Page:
A species relies on genetic diversity to survive and low diversity usually indicates that there has been inbreeding due to a decrease in population size. By looking at historic mitochondrial DNA (mtDNA) from museum samples, new research published in BioMed Central's open access journal BMC Genetics has found that koalas (Phascolarctos cinereus) have had low genetic diversity for over 120 years.
The genetic diversity of koalas is known to be low in modern populations but historical reports suggest that koala populations have had a chequered past. When Europeans first noticed koalas in the late18th century they noted that numbers of this newly described species (originally called Lipurus cinereus) were very low due to Aboriginal hunting and they believed that the species would soon become extinct. Instead hunting declined allowing the koala to become a common animal by the mid 1800s.
At this point in time koala fur became fashionable and the international fur trade decimated the population once more. The koala population was also hit by loss of their habitat to European settlement, and by devastating epidemic diseases such as Chlamydia.
Researchers from Germany, Denmark and the USA compared the mitochondrial DNA of modern koalas and 14 museum specimens from across the world (where the date of the specimen was known) to see how these changes in population sizes had affected koala genetic diversity. Despite the 14 historic koalas being from different places and time points, they each had only one of four different haplotypes (variations in the mtDNA hypervariable region) and all of these can be found in modern koalas.
Prof Alex Greenwood, from the Leibniz-Institute for Zoo and Wildlife Research, who led this study, commented, "We thought that, like other species such as the grey wolf where the population has recently declined, there should be greater diversity in museum samples than modern specimens. We found this not to be true. The event which reduced the genetic diversity of koalas must have happened a long time ago, perhaps during the late Pleistocene when the larger species of koala, P. stirtoni, became extinct."
Low genetic diversity may mean that the species is less able to survive changes to its environment such as global warming, or competing for habitat with humans. The low diversity may also be responsible for the widespread inability of the koala to resist diseases such as Chlamydia and the newly discovered koala retrovirus (KoRV).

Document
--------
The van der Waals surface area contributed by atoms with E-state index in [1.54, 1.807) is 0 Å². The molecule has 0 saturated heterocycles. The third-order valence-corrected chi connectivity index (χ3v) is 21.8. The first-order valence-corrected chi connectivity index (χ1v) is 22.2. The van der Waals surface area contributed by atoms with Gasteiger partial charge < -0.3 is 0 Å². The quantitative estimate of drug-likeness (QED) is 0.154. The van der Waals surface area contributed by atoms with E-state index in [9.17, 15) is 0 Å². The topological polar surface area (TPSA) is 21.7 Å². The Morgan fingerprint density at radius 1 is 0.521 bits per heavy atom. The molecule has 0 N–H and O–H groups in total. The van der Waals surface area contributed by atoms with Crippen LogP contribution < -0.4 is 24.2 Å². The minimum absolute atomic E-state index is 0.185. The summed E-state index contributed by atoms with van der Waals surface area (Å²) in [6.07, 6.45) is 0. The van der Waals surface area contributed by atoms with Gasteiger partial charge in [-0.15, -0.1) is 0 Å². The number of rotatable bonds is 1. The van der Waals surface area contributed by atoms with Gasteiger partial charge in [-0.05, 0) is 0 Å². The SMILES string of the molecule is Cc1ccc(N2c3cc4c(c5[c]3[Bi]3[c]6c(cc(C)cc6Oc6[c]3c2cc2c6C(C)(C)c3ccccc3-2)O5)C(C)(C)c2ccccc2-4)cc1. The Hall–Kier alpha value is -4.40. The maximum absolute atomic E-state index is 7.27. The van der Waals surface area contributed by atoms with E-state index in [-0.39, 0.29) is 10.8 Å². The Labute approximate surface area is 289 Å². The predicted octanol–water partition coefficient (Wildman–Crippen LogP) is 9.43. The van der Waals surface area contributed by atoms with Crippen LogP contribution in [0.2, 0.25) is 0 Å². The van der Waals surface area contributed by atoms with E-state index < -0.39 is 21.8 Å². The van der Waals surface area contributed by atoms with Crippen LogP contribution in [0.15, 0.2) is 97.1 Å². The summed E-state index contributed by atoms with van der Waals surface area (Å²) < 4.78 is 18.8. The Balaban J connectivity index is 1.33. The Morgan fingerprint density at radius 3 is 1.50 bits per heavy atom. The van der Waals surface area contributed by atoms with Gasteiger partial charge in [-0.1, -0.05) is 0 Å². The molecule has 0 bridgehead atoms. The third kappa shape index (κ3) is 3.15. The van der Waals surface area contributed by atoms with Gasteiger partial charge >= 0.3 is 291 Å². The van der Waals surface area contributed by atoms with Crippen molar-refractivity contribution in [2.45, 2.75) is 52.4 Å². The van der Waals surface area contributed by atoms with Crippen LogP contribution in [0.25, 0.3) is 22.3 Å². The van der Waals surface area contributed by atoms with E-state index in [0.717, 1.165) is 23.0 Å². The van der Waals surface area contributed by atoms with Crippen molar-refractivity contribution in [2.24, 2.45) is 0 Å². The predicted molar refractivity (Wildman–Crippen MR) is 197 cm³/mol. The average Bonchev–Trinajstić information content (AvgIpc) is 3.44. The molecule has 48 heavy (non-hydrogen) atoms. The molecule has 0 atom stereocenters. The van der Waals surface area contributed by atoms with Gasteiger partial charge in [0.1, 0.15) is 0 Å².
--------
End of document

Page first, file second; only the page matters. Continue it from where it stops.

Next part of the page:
Dr Hilary Glover
Scientific Press Officer, BioMed Central
Tel: +44 (0) 20 3192 2370
Mob: +44 (0) 778 698 1967
1. Historically low mitochondrial DNA diversity in koalas (Phascolarctos cinereus) Kyriakos Tsangaras, Maria C Avila-Arcos, Yasuko Ishida, Kristofer M Helgen, Alfred L Roca and Alex D Greenwood BMC Genetics (in press)
Please name the journal in any story you write. If you are writing for the web, please link to the article. All articles are available free of charge, according to BioMed Central's open access policy.
Article citation and URL available on request on the day of publication.
Please credit pictures to Dr Eveline Dungl of the Tierpark Schönbrunn, Vienna, Austria
2. BMC Genetics is an open access, peer-reviewed journal that considers articles on all aspects of inheritance and variation in individuals and among populations. @BMC_Series
3. BioMed Central (http://www.biomedcentral.com/) is an STM (Science, Technology and Medicine) publisher which has pioneered the open access publishing model. All peer-reviewed research articles published by BioMed Central are made immediately and freely accessible online, and are licensed to allow redistribution and reuse. BioMed Central is part of Springer Science+Business Media, a leading global publisher in the STM sector. @BioMedCentral
AAAS and EurekAlert! are not responsible for the accuracy of news releases posted to EurekAlert! by contributing institutions or for the use of any information through the EurekAlert! system.